Living in the UK, we are no strangers to rain, but if your home is located near a river or in high water table nurturing a beautiful garden may feel like an uphill battle. Through our vast experience of working on projects located in high water table areas (like Virginia Water) and riverside homes, we are well versed in working with getting the most out of these environments and understanding where potential pitfalls may lie.

Getting down to the root of the problem.

Gardens, where the ground remains moist because of a high water table, poor drainage or heavily compacted soil, can be challenging to work with. Plants sitting in wet conditions for prolonged periods of time can have limited supply of oxygen to the roots causing leaves to turn yellow, roots to rot, disease to take hold and ultimately plants to fail. Overwatering will also cause these symptoms, but they can often be mistaken for underwatering, so it’s always worth checking how moist the soil is around the roots of a plant as a first step when it starts to look sick.

If a site is very wet provisions to improve drainage conditions where possible should be put in place to prevent further damage to plants and help promote the health and longevity of your garden. The key thing to always consider is- ‘where will all the water go?’ Local authorities usually prohibit the discharge of drainage water from gardens into sewer systems of stormwater drains so careful planning is required.

Working with and not against a high water table.

Soil conditions can vary dramatically and will determine the best solution for a wet garden. This can sometimes be a big undertaking which could involve digging trenches, ditches, soak ways or boreholes. A simpler solution can include cultivating the ground (digging over surface soil and adding organic matter), introducing bog planting to beds or building raised planters so the roots sit above the wet ground.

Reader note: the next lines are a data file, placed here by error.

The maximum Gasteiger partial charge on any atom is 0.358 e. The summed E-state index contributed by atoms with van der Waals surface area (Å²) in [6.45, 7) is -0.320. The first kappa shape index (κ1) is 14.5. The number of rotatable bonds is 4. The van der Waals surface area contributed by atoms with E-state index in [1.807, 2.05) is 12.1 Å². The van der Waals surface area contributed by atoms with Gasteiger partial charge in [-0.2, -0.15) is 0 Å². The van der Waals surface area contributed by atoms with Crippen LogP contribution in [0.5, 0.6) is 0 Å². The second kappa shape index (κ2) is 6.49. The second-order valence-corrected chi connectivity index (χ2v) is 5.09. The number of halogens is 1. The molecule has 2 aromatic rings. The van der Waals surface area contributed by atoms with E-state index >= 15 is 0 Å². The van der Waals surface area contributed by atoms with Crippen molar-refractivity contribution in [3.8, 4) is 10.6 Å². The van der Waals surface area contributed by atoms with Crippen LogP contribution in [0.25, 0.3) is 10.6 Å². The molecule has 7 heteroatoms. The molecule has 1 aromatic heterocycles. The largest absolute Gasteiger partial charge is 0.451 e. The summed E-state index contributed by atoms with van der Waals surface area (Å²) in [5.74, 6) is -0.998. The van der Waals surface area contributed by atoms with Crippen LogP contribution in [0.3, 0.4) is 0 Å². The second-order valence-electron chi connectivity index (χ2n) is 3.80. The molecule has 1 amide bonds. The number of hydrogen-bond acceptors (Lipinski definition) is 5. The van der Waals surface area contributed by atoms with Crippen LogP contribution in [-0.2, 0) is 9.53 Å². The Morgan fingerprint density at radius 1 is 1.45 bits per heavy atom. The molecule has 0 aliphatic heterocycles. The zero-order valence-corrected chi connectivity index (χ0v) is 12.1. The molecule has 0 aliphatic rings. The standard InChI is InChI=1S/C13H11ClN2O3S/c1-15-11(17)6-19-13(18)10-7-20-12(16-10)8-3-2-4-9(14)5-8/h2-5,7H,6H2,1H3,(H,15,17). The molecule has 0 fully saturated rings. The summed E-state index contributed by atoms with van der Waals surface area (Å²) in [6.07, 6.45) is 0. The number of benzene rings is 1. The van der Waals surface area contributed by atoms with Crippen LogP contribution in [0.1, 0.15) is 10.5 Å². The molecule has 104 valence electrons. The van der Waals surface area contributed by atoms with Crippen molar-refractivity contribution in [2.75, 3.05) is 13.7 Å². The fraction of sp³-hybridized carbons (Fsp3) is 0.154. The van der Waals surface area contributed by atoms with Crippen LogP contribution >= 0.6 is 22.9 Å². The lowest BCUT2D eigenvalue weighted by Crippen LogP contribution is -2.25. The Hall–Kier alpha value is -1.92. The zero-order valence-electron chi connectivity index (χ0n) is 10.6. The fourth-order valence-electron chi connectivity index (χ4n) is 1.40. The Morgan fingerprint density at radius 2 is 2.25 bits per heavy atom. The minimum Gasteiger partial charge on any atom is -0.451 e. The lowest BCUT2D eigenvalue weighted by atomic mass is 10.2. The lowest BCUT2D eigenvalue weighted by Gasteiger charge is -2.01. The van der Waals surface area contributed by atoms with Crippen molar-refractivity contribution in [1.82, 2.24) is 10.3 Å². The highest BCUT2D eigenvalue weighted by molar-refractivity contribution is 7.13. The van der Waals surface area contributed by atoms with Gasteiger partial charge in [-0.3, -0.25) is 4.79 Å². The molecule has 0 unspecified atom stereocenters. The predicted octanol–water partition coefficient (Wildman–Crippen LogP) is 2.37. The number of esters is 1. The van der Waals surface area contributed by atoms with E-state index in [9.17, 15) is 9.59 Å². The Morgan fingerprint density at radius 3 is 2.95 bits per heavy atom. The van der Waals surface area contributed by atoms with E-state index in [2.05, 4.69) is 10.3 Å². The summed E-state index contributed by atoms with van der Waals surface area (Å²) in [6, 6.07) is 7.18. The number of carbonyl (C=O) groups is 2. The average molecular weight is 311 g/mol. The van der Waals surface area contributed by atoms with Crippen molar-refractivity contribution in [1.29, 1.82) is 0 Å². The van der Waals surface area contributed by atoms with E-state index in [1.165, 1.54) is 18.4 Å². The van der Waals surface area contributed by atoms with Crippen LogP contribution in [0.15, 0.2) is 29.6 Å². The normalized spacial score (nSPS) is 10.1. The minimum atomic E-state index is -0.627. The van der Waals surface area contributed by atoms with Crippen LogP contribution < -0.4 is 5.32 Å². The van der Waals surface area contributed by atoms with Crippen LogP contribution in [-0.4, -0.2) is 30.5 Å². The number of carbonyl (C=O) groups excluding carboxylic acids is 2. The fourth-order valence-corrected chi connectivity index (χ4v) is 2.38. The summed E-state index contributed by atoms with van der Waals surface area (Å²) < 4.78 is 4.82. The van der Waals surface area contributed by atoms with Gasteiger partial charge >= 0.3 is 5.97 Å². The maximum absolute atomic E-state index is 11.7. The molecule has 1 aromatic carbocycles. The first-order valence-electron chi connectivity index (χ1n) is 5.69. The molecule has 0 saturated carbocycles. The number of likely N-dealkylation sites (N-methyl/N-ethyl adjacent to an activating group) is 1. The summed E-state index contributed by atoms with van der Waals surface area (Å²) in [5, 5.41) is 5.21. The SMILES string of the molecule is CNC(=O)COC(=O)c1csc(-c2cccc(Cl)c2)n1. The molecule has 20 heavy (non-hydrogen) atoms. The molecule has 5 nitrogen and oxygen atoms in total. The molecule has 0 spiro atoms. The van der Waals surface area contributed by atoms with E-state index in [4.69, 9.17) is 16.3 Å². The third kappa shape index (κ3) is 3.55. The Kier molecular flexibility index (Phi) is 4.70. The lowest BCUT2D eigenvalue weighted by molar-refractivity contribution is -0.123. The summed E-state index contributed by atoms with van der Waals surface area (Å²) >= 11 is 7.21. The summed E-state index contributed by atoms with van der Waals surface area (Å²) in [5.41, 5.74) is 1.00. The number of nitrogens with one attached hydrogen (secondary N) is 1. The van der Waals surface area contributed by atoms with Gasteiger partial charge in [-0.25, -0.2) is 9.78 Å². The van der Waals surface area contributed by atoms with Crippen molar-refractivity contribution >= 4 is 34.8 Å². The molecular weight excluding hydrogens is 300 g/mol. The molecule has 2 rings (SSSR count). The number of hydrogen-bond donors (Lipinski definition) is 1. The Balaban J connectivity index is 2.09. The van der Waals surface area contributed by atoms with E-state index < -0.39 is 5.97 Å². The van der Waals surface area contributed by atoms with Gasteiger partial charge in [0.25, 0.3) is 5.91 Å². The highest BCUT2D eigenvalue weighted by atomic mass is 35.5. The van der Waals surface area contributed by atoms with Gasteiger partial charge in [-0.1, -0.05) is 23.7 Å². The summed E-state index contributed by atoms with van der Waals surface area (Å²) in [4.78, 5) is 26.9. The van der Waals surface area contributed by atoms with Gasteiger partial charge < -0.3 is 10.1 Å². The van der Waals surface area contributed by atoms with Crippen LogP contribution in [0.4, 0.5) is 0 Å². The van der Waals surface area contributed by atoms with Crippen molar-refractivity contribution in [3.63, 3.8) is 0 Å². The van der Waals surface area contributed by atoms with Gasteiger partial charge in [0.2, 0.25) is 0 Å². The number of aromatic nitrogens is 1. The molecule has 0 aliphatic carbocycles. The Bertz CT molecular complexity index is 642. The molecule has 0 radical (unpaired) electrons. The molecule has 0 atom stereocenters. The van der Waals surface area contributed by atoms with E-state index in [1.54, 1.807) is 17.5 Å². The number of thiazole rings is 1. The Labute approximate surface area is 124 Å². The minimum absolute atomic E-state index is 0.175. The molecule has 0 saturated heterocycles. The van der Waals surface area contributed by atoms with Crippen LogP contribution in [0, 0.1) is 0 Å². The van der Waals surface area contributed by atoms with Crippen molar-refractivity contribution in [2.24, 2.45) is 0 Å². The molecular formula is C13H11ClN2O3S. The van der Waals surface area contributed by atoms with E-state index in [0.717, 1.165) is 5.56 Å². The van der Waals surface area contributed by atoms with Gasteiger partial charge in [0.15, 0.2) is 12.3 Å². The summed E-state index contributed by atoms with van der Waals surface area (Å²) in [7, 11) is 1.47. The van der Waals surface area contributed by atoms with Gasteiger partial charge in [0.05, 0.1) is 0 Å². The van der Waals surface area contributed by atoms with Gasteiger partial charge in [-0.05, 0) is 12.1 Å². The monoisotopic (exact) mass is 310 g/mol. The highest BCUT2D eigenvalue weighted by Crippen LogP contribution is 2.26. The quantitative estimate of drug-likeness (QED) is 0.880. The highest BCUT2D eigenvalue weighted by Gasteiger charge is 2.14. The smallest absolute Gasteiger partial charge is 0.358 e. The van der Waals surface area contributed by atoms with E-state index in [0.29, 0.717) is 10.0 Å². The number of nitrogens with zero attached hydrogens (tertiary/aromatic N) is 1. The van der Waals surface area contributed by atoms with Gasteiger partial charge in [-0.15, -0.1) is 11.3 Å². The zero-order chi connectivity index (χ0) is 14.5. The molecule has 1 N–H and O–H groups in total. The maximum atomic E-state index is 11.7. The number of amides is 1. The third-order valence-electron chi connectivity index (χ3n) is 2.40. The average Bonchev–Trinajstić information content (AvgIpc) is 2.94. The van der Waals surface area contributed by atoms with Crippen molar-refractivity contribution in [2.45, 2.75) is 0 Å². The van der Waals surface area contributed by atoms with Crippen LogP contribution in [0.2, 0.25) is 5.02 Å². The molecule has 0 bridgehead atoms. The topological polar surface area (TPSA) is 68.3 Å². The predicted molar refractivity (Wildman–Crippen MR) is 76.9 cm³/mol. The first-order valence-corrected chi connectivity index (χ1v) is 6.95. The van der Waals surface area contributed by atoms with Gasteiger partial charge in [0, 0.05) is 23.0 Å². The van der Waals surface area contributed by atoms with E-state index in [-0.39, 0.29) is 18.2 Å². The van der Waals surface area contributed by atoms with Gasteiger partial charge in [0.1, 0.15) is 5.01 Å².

As well as moisture levels other things to carefully consider when installing new plants include soil types (clay, loamy, sandy etc.), sun levels, wind exposure, size at full maturity (especially with trees), winter hardiness, planting position and vulnerability to pests and diseases.

Setting up your wet garden for success.

Several plants naturally grow in wet conditions. Below we have listed our top 10 favourite trees and plants that are suitable for trickier wet conditions in your garden.

Astilbe ‘Bressingham Beauty’ (false goatsbeard)

Image Source: Crocus

Bergenia ‘Bressingham White’ (elephant’s ears)

Image Source: Crocus

Hedera colchica ‘Sulphur Heart’ Persian ivy (syn. Paddy’s Pride)

Image Source: Crocus

Hosta ‘Sum and Substance’ (plantain lily)

Image Source: Crocus

Hydrangea paniculata ‘Limelight’ (hydrangea)

Image Source: Crocus

Polygonatum × hybridum common Solomon’s seal (Syn. Polygonatum multiflorum)

Image Source: Crocus

Salix alba (White Willow)

Image Source: Ebben

Liquidambar styraciflua (Sweetgum)

Image Source: Ebben

Acer saccharinum (Silver maple)

Image Source: Ebben

How can we transform your outdoor space?

We are passionate about creating outdoor spaces that will perfectly frame your home and continue to evolve into an integral part of your property’s identity. Visit our page for inspiration on landscape design and our services or get in touch to discover how we can help you transform your outdoor spaces.

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